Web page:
African American Olympians

In recognition of Black History Month and the Winter Olympics, the AUM Library is highlighting African American Olympic athletes. Check out the link below for some great Olympic moments featuring some amazing athletes!
“Great Olympic Moments – Olympic achievements of African American athletes”;col1
MUHAMMAD ALI — In one of the most dramatic, surprising and emotional moments in Olympic history, Muhammad Ali, a former heavyweight champion and 1960 Olympic gold medalist, shocked the world when he stepped out of the darkness and accepted the Olympic torch to light the Olympic caldron during the opening ceremonies of the Centennial Olympic Games in Atlanta in 1996.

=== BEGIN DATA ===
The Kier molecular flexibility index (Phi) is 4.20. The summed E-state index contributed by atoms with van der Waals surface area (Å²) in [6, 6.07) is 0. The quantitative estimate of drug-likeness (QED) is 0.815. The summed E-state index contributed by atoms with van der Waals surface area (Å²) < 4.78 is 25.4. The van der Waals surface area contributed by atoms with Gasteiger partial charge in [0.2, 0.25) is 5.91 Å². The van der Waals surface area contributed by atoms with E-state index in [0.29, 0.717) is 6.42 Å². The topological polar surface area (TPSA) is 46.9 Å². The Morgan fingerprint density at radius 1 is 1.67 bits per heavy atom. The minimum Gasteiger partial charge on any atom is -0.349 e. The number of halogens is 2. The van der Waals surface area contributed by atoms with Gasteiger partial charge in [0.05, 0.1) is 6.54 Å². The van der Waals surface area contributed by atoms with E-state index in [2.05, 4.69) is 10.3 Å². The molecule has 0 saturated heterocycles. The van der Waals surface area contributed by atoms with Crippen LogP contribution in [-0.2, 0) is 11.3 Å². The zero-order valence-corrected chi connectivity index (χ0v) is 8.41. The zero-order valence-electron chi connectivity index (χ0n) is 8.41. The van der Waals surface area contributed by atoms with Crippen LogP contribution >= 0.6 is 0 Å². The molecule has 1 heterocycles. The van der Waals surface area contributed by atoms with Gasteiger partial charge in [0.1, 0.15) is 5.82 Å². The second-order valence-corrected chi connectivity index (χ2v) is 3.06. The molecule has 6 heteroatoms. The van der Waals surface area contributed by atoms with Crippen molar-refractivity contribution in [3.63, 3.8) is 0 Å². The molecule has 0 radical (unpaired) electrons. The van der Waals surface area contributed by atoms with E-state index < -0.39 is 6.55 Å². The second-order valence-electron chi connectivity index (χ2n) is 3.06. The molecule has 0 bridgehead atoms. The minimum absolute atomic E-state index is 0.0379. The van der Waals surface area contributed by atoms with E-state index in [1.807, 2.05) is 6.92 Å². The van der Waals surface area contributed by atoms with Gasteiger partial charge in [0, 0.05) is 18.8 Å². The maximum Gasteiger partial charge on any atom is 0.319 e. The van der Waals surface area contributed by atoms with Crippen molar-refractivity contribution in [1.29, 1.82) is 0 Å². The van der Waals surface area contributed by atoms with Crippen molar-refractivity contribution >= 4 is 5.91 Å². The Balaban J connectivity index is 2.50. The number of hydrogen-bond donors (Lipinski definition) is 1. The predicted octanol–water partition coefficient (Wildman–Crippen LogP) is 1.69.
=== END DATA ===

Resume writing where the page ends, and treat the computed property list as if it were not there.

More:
JESSE OWENS — With Adolf Hitler looking on, Jesse Owens’ record-breaking performance at the 1936 Olympics in Berlin, at the time the international symbol of racism and fascism, shattered the German dictator’s theory of Aryan supremacy. He won gold medals in the 100- and 200-meter runs, broad jump (now called long jump) and the 400-meter relay. By the time Owens reached the victors’ stand to receive his medals, Hitler and his entourage had left the stadium.
WlLMA RUDOLPH — At the 1960 Olympics in Rome, Wilma Rudolph captured the world’s attention and gained international stardom when she became the first American woman to win three gold medals at one Olympiad. Rudolph, who had overcome a bout with polio as a child, won gold in the 100- and 200-meter dashes, and the 400-meter relay.
MILTON CAMPBELL — At the 1956 Olympics in Melbourne, Australia, Milton Campbell earned a place in Olympic history when he became the first Black to win the decathlon, and with that victory goes the title of “world’s greatest athlete.”